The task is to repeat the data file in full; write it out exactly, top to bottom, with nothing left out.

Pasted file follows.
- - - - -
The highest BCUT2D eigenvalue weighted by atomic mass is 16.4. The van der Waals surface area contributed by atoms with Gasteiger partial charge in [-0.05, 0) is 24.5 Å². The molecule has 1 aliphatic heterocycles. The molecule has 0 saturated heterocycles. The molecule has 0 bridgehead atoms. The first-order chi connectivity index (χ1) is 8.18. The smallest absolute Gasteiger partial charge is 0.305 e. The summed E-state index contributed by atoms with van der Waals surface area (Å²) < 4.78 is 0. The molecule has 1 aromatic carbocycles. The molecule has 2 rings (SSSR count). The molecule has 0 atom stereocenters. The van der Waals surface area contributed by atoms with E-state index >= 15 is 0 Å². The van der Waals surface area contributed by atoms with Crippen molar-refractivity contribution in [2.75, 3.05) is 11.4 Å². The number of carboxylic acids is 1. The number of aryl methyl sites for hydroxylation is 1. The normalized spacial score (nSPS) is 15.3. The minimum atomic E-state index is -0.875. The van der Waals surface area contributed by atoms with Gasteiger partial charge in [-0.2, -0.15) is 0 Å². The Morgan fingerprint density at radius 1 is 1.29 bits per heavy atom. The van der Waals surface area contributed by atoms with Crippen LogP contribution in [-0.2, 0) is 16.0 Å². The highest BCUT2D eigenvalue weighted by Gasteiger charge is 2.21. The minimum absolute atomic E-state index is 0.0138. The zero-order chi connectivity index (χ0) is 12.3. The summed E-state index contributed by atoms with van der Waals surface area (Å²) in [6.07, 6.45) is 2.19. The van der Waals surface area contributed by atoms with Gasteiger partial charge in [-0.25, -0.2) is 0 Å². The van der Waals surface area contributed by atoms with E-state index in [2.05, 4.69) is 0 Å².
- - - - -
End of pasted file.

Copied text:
The highest BCUT2D eigenvalue weighted by atomic mass is 16.4. The van der Waals surface area contributed by atoms with Gasteiger partial charge in [-0.05, 0) is 24.5 Å². The molecule has 1 aliphatic heterocycles. The molecule has 0 saturated heterocycles. The molecule has 0 bridgehead atoms. The first-order chi connectivity index (χ1) is 8.18. The smallest absolute Gasteiger partial charge is 0.305 e. The summed E-state index contributed by atoms with van der Waals surface area (Å²) < 4.78 is 0. The molecule has 1 aromatic carbocycles. The molecule has 2 rings (SSSR count). The molecule has 0 atom stereocenters. The van der Waals surface area contributed by atoms with E-state index >= 15 is 0 Å². The van der Waals surface area contributed by atoms with Crippen molar-refractivity contribution in [2.75, 3.05) is 11.4 Å². The number of carboxylic acids is 1. The number of aryl methyl sites for hydroxylation is 1. The normalized spacial score (nSPS) is 15.3. The minimum atomic E-state index is -0.875. The van der Waals surface area contributed by atoms with Gasteiger partial charge in [-0.2, -0.15) is 0 Å². The Morgan fingerprint density at radius 1 is 1.29 bits per heavy atom. The van der Waals surface area contributed by atoms with Crippen LogP contribution in [-0.2, 0) is 16.0 Å². The highest BCUT2D eigenvalue weighted by Gasteiger charge is 2.21. The minimum absolute atomic E-state index is 0.0138. The zero-order chi connectivity index (χ0) is 12.3. The summed E-state index contributed by atoms with van der Waals surface area (Å²) in [6.07, 6.45) is 2.19. The van der Waals surface area contributed by atoms with Gasteiger partial charge in [-0.25, -0.2) is 0 Å². The van der Waals surface area contributed by atoms with E-state index in [2.05, 4.69) is 0 Å².